Geeks, especially white male geeks, have won Hollywood***. When you’ve won, you can be the bully you always hated—without even knowing it—if you don’t recognize you’ve won. As an old punk, I still wince when I see “Punk Rock” as a fashion category on Project Runway—people adopting signs and signifiers of identity and membership without recognizing the meaning. So I sympathize with Patton Oswalt’s rant about how a nerdy t-shirt or Monty Python lines used to mean something, even while I think the geek/nerd/fan community set itself up from the start. The goal they’ve been working toward, their idea of success, was commodification by the mainstream. And if your signs of membership were already commodities, well, you’ve set yourself up good for a really complicated identity crisis. When becoming mainstream has been your subculture’s goal forever, how do you talk about the downsides of assimilation? The closest the geek/nerd/fan community gets to “poser” or “sell out” is “fake geek girl.” And when community identity is built around being an audience–or even consumers in the case of collectors–relating to each other around art that is outside the community’s control, all the old signs of membership and prestige become murky and hard to read. How do you deal with difference when you thought you knew what every Punisher and Batman t-shirt meant? There’s no way to police why or how people wear them. It might feel like appropriation, though it’s not. See, Batman can be like liberty spikes or throwing up a pitchfork, but liberty spikes and gang signs should not be like Batman. Anyone can buy a Batman shirt and wear it for a million different reasons.
And I think some of this tension comes out in talking about good and bad movies, and in some nervous memories about days when fans didn’t get what they wanted and fears about that time coming again. I know a lot of people liked Punisher: War Zone. I hear it called, “The definitive Punisher movie.” And that’s fine—it successfully recreated the Punisher comic for them. But what I like about Punisher: War Zone is that it’s different. I could use more movies that are a little different. I enjoy the visual elements of comics, all the silliness and absurdity of them. And I find the blockbuster superhero films’ desaturated sensibility increasingly oppressive as more and more city blocks are destroyed to squeeze the same amount of sentiment out of me. I’m at a point where I need some more ridiculous, absurd small-scale feelings. The same old candy is getting stale. And the old punk in me thinks Punisher: War Zone is kinda punk rock.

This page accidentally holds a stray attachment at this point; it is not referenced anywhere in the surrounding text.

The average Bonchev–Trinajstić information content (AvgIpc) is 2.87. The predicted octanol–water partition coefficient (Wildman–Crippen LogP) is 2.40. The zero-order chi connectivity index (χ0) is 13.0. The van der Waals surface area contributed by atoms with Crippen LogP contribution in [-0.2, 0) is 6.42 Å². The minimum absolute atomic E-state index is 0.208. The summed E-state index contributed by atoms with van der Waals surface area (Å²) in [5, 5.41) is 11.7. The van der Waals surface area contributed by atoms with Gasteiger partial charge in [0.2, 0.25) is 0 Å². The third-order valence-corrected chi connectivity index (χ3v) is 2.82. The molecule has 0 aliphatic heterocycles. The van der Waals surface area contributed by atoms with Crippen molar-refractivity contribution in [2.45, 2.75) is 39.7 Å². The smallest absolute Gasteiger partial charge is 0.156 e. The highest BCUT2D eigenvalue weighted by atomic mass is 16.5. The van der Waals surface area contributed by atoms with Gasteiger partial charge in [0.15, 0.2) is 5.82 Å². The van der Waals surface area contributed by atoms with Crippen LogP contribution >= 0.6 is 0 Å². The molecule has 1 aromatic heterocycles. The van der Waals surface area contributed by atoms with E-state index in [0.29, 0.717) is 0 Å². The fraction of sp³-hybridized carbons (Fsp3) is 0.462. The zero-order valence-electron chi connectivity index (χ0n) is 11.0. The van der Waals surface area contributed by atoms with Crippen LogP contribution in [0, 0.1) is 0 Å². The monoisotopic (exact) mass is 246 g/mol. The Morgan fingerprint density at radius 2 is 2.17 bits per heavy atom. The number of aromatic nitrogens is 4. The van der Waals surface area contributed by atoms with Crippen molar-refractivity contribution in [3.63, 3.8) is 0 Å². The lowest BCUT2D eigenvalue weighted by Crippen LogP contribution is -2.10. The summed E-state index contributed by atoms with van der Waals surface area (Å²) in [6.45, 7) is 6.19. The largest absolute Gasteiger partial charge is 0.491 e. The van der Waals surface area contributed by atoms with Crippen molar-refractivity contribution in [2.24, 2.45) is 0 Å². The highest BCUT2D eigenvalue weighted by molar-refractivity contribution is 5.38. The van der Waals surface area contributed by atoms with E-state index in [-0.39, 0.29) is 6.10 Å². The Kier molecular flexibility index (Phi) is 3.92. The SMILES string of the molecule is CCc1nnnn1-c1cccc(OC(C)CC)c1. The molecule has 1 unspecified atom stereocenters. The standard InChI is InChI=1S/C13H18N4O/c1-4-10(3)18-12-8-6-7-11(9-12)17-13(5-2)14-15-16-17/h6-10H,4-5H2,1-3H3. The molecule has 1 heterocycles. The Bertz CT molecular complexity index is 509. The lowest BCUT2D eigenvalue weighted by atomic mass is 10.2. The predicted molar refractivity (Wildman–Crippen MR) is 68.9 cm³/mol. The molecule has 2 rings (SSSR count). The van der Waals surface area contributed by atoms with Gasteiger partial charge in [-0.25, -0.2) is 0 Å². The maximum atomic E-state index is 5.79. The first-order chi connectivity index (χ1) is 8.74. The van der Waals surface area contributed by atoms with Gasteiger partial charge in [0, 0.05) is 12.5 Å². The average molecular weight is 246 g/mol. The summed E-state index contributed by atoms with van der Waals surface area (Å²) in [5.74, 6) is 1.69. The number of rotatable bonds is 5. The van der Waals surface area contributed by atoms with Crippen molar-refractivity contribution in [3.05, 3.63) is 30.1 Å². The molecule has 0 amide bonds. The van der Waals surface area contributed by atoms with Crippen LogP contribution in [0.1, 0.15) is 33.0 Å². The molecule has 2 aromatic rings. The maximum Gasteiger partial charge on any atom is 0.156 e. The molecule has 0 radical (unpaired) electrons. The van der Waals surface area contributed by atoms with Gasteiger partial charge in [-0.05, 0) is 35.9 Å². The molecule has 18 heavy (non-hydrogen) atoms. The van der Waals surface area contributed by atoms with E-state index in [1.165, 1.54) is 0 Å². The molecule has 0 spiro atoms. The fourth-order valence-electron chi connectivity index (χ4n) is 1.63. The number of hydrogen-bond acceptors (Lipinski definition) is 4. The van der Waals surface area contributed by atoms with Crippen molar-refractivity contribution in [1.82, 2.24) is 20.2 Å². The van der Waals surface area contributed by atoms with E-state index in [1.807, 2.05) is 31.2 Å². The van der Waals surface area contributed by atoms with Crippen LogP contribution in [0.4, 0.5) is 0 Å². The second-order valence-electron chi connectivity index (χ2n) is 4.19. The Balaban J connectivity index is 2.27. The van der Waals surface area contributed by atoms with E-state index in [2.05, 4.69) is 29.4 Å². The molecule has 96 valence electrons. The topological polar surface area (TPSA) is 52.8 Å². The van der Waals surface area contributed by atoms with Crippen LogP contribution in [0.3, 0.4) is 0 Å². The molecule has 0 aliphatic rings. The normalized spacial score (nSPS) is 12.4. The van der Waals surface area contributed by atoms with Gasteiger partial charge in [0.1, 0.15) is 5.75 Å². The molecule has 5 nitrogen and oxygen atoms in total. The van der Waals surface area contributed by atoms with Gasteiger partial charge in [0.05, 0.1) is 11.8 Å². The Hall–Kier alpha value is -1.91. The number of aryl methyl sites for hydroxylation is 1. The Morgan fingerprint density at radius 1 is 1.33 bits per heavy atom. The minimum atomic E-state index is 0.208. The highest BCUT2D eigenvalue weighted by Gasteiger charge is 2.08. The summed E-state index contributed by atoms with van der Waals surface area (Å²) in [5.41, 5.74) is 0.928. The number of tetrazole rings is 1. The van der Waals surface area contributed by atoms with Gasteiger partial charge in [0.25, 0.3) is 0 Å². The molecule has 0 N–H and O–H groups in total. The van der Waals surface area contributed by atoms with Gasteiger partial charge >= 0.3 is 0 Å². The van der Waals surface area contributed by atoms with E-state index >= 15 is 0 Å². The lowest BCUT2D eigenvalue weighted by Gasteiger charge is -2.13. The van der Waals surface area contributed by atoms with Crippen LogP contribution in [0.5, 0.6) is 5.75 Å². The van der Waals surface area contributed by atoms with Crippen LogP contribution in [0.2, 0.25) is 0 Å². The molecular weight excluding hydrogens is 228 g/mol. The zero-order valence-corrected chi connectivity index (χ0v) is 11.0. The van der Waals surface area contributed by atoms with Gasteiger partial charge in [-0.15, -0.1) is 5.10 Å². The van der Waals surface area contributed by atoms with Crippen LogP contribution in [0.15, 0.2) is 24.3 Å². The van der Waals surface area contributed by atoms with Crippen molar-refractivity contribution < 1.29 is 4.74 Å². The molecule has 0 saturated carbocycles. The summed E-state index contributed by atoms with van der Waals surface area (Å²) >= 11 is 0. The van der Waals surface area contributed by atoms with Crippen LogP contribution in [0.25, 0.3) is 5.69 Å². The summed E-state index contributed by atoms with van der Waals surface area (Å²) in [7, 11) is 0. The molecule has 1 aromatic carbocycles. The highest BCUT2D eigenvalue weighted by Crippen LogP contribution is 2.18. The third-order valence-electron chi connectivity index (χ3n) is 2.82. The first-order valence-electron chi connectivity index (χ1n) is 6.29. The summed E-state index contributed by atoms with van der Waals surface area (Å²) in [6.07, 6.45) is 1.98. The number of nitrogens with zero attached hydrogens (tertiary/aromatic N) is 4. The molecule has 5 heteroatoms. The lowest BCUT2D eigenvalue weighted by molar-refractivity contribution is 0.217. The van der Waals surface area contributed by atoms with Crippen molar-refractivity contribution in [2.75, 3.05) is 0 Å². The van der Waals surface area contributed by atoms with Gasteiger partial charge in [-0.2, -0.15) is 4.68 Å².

*From the Punisher: War Zone episode of How Did This Get Made.
**Sexism and liking the wrong things or liking things in the wrong way are of course linked, since almost everything identified with girls or women is less valuable than things identified with boys or men or widely perceived as being for boys or men.
***My friends John and Todd would like to remind you that Hollywood doesn’t exist.
Carol Borden promises you that you will never, ever have to look at your reflection again, as long as you’re with her. She also wonders if Punisher: War Zone would’ve been better received if it came out after The Raid and Dredd.